In order to get there, you’ll need every bolt-on upgrade you can get your hands on, as well as some upgraded internals.
Fit a set of bigger cams, get the head ported and polished, install a lightweight flywheel, and get the whole thing tuned on a dyno.
If you really want to get the most out of the KA24DE, you’ll want to install a turbocharger or supercharger on there.
Creating your own KA24DE-T can be done in a few different ways, and the rather large 2.4-liter displacement will help spool up the turbo quicker than a smaller engine would.
Some choose to go with off-brand turbos or an old turbo from another engine, others go with brand new kits made exclusively for this engine.
Both options can be affordable and reliable, but we think it’s better to use a properly engineered turbo kit.
The KA24DE is a very solid unit, with a strong crankshaft and con rods, so it can handle around 300 hp before you need to worry about upgrading internal components.
Once you’ve upgraded the internals, aftermarket turbo kits can push power beyond 400 hp. Some gearheads have even managed to tease out closer to 1000 hp from their KA24DE build.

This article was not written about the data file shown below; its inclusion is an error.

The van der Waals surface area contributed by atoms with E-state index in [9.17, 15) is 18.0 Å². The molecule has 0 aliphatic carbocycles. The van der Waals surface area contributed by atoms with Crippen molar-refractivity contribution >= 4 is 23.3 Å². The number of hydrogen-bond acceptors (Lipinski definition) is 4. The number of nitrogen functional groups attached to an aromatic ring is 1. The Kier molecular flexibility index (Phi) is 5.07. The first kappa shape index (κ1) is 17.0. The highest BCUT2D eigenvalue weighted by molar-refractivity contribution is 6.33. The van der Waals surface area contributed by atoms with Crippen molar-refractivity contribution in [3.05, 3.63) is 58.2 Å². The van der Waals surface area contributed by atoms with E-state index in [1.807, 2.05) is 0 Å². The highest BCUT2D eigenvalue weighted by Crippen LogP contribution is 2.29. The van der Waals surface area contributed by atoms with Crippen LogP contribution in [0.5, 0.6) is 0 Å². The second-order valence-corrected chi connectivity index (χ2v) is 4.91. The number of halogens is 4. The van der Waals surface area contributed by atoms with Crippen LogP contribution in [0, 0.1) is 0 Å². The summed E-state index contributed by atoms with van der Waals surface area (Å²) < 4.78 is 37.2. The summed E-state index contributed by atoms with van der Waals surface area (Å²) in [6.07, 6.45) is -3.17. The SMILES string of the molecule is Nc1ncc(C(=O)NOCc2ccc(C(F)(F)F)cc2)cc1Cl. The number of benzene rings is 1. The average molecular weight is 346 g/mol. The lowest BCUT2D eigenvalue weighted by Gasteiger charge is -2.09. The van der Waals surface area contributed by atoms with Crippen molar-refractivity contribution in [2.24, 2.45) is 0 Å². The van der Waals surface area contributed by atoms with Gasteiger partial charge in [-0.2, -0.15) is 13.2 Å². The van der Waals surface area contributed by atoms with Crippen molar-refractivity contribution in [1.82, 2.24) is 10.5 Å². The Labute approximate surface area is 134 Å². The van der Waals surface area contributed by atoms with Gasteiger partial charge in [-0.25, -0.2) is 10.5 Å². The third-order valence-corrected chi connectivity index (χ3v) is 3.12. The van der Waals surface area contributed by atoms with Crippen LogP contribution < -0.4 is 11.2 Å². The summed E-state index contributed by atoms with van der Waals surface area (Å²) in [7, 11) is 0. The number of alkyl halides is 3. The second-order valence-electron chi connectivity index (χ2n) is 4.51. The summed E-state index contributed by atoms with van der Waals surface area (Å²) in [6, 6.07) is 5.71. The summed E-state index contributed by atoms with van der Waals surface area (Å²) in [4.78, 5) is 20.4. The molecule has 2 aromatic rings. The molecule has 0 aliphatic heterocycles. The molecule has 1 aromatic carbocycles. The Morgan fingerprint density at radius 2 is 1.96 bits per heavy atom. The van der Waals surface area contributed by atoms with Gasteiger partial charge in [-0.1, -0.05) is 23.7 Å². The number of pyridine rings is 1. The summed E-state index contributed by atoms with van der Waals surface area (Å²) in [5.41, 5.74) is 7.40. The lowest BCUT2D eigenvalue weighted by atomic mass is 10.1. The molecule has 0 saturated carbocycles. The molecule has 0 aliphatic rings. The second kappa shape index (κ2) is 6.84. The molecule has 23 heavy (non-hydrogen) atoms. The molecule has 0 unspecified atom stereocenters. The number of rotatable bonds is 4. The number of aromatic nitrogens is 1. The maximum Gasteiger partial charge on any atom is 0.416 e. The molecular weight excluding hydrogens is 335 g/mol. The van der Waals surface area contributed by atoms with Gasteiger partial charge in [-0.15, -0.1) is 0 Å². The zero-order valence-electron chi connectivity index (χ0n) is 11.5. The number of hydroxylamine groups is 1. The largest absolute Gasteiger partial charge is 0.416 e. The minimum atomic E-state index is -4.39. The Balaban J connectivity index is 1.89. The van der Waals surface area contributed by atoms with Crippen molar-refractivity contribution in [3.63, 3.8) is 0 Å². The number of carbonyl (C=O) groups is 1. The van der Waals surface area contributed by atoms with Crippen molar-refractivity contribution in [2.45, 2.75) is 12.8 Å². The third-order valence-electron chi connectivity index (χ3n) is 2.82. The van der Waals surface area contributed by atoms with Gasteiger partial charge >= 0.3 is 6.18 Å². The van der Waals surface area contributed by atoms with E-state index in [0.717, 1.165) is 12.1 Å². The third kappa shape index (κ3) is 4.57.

KA24DE Reliability and Common Issues
If you keep your KA24DE stock, it’s practically bulletproof, all thanks to its simplicity, cast iron block, aluminum cylinder head, and fairly low compression.
If the engine has been well-maintained, and you service it regularly, you can probably enjoy years of driving without experiencing any serious issues.
Most problems that owners experience with the KA24DE are age-related, so you should expect old components to eventually fail.
Strictly speaking, that’s not a weakness of the engine, though. It’s just a fact that each component found on an engine has an estimated lifespan, and the same is true for every other engine out there.
On the list of potential issues, you’ll likely run into valve cover gasket failure, distributor failure, and timing chain rattle, all of which can be fixed relatively easily.
Valve cover gasket failure can happen if the car lives a hard life, constantly bouncing off the rev limiter.
However, the most likely cause is just that it’s old. As a cheap insurance, we strongly suggest installing a new valve cover gasket if you don’t know how old the current gasket is.